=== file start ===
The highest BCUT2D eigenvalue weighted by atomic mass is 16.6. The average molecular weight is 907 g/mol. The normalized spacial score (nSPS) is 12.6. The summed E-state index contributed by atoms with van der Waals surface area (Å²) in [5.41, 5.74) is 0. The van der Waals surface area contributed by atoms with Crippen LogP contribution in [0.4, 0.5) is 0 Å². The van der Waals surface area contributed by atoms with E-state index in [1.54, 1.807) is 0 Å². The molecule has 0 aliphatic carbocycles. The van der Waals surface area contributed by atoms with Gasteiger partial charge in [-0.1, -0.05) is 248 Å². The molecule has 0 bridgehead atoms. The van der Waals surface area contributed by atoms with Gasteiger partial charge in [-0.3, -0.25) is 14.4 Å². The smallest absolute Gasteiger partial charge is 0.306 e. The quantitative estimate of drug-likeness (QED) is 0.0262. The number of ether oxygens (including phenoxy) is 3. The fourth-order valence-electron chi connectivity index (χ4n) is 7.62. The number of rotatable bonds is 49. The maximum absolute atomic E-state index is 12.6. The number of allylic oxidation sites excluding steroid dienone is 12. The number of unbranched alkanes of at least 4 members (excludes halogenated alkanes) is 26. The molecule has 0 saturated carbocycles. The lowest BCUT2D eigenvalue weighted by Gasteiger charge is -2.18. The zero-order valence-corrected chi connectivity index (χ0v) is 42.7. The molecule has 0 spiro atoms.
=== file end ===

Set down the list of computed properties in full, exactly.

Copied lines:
The highest BCUT2D eigenvalue weighted by atomic mass is 16.6. The average molecular weight is 907 g/mol. The normalized spacial score (nSPS) is 12.6. The summed E-state index contributed by atoms with van der Waals surface area (Å²) in [5.41, 5.74) is 0. The van der Waals surface area contributed by atoms with Crippen LogP contribution in [0.4, 0.5) is 0 Å². The van der Waals surface area contributed by atoms with E-state index in [1.54, 1.807) is 0 Å². The molecule has 0 aliphatic carbocycles. The van der Waals surface area contributed by atoms with Gasteiger partial charge in [-0.1, -0.05) is 248 Å². The molecule has 0 bridgehead atoms. The van der Waals surface area contributed by atoms with Gasteiger partial charge in [-0.3, -0.25) is 14.4 Å². The smallest absolute Gasteiger partial charge is 0.306 e. The quantitative estimate of drug-likeness (QED) is 0.0262. The number of ether oxygens (including phenoxy) is 3. The fourth-order valence-electron chi connectivity index (χ4n) is 7.62. The number of rotatable bonds is 49. The maximum absolute atomic E-state index is 12.6. The number of allylic oxidation sites excluding steroid dienone is 12. The number of unbranched alkanes of at least 4 members (excludes halogenated alkanes) is 26. The molecule has 0 saturated carbocycles. The lowest BCUT2D eigenvalue weighted by Gasteiger charge is -2.18. The zero-order valence-corrected chi connectivity index (χ0v) is 42.7. The molecule has 0 spiro atoms.